Search All of the Math Forum:

Views expressed in these public forums are not endorsed by NCTM or The Math Forum.

Notice: We are no longer accepting new posts, but the forums will continue to be readable.

Topic: MATH CONTENT SPECIALTY TEST
Replies: 19   Last Post: Mar 18, 2013 1:23 PM

 Messages: [ Previous | Next ]
 Pat Fontana Jr Posts: 2 Registered: 12/3/04
CST-MATH-REVIEW SOLUTION
Posted: Jun 11, 2003 9:00 PM

I found this message on another math forum. This guy - I think - has
the answer to all of our questions about the CST. I am taking it in
July and have done what this person has suggested. I feel prepared to
take. I guess I'll find out in July. Here is what he said ...
Re: How to prepare for the Math CST
Posted by Dana on 5/18/03

Thanks! That really really helps!
- -Dana

On 5/17/03, LR wrote:
> I took the Math CST on April 12 and just found out I passed
> with a 290, despite the fact that I was not a math major and
> haven't taken a math class since 1990. So I think my study
> plan worked. Here it is:
>
> 1. Know the material in the Regents A and B Let's Review
> Books by Barrons. You can skim the formal geometric proofs,
> since you aren't directly tested on that, but you should
> know everything else in there inside and out.
>
> 2. Get an introductory Calculus book and make sure you
> understand how Calculus works conceptually. I used a review
> book by Gootman, and it was perfect. You are not required
> to do any complicated derivatives or integrals, but you are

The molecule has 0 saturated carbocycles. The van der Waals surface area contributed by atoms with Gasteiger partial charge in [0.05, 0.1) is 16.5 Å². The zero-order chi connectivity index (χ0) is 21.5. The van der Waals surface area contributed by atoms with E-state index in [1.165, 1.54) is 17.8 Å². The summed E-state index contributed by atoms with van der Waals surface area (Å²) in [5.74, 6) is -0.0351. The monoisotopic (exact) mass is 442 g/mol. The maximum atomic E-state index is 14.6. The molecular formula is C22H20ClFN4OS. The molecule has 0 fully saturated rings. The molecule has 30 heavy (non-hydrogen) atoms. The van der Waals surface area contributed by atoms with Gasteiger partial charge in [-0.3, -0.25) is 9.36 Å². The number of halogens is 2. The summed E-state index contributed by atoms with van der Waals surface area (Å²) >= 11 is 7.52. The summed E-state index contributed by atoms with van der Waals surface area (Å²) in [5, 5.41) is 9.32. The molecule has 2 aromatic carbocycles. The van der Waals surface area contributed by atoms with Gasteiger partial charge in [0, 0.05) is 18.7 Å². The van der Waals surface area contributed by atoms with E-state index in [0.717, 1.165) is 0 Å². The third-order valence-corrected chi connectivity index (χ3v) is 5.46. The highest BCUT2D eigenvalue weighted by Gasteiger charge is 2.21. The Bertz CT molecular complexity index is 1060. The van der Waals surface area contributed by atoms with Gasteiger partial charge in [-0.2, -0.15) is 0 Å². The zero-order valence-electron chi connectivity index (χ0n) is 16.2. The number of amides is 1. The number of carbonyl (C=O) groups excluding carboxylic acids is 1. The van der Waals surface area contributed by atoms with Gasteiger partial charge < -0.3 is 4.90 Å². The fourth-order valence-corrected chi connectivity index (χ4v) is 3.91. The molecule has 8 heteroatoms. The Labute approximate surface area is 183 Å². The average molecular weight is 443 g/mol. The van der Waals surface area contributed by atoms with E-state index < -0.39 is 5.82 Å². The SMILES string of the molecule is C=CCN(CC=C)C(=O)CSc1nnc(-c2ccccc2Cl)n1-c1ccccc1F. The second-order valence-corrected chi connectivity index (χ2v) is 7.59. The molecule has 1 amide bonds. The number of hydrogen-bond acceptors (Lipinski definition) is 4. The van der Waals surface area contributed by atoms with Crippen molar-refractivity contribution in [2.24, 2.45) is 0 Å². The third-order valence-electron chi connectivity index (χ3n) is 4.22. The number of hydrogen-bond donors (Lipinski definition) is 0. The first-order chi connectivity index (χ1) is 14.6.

> required to understand what a derivative and integral are.
>
> 3. Get a college level algebra book (I used Schaums) and
> spend some time on graphing. Regents A and B is a little
> light in this department. Make sure you understand polar
> coordinates (this might be found in a trig review book.)
>
> 4. Get a college level book on Discrete Math and review the
> parts about matrices. This is not at all in regents, but is
> on the test. While your at it, you can use this book to
> review probability, permutations, combinations and set
> theory, if you need a little boost in these departments.
>
> 5. Get a short-short review of statistics and make sure you
> understand concepts such as standard deviation.
>
> 6. Get the Math CST sample test from www.xamonline.com and
> use that to see if there are any other areas in which you
> are especially weak. Note that this test is not really like
> the CST, but it can help you to identify areas of weakness.
> It is also a little pricey for the size.
>
> I think if you are really good and short on time, you could
> just do #1 and pass. Doing #1 and #2 should allow most math-
> oriented people to pass. The rest can up your chances and
> provide a boost to those who are poor test takers or just
> lower your anxiety, but aren't totally necessary.
>
> Finally, remember that the Math CST is less about being able
> to crunch numbers and more about understanding the
> underlying concepts of mathematics. For this reason it is
> probably unlike any math test you have taken previously.
> Despite my score, I left the test feeling that it was one of
> the hardest tests I have taken.
>

------- End of Forwarded Message

Date Subject Author
5/8/03 Carol N. Morgan-Brown
5/11/03 pat jr
5/23/03 maureen lucas
5/23/03 Mike
6/11/03 Pat Fontana Jr
6/19/03 Rick
5/29/04 kevin connolly
6/16/04 Mghita@aol.com
2/20/13 Gregory Craig
2/20/13 Gregory Craig
2/21/13 LeBlanc, Robert
2/21/13 James Cala
2/21/13 Elliott Bird
3/18/13 Elliott Bird
8/10/03 Mathman42
7/29/08 Pepper1
7/29/08 Mghita@aol.com
6/15/06 Abdool Inshan